Venezuela’s crude-dependent economy worked relatively well when prices were around $100 a barrel. The government subsidized everything from rice and milk to gasoline and hospital services as part of a broader mission to alleviate poverty and distribute resources among the lowest rungs of the socioeconomic ladder.
Higher oil prices helped prop up the bolívar, Venezuela's currency, which in turn spurred a consumption boom and expanded the market for multinational manufacturers, said Tony Spanakos, an associate professor of political science at Montclair State University in New Jersey who is co-editing a forthcoming academic journal on Chávez’s legacy.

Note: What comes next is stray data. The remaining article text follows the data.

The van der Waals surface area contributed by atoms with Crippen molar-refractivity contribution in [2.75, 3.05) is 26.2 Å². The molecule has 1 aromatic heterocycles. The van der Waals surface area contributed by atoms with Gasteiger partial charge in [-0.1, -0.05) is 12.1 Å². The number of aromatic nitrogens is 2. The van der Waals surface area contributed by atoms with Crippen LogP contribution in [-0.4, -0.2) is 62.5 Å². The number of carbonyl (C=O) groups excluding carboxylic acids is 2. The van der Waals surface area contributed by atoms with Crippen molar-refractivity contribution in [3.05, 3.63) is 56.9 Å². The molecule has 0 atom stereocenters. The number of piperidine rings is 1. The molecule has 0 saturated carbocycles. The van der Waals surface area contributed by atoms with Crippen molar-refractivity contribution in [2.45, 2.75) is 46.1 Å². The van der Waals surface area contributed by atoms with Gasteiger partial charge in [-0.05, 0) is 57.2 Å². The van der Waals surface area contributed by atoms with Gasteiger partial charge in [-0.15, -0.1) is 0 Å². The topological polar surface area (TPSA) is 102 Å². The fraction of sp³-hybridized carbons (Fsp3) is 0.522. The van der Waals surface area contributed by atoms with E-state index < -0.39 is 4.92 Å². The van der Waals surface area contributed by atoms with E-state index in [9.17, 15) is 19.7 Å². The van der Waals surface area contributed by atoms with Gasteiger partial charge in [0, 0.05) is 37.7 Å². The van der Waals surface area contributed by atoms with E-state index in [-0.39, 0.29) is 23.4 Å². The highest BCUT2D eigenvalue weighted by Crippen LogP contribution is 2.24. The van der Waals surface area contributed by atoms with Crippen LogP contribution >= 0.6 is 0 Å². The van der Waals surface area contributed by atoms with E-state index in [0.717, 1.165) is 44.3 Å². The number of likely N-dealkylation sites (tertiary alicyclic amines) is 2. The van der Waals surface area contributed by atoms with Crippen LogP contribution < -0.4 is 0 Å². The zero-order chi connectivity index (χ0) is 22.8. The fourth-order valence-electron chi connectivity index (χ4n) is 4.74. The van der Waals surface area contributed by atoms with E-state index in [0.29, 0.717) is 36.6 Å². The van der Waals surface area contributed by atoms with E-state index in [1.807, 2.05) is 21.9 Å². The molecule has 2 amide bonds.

“But that market really depended on intermediate and primary goods coming from neighboring countries,” he said. “In order to do that, you had to have access to dollars.”
The Venezuelan government controls access to U.S. dollars and doles them out via a stringent currency exchange. Many companies have said this system makes it hard to pay suppliers abroad, which in turn limits their access to imports such as sugar for soft drinks and malted barley for beer. Foreign firms also aren’t able to repatriate their profits, meaning that profits earned in Venezuela lose value with every uptick in inflation or devaluation of the bolívar.
The collapse in oil prices over the last two years has left Venezuela with far fewer dollars to distribute. With benchmark oil prices now down to around $50 a barrel — less than half their June 2014 high of $110 — foreign reserves in Venezuela have dropped to just a third of what they were in 2009.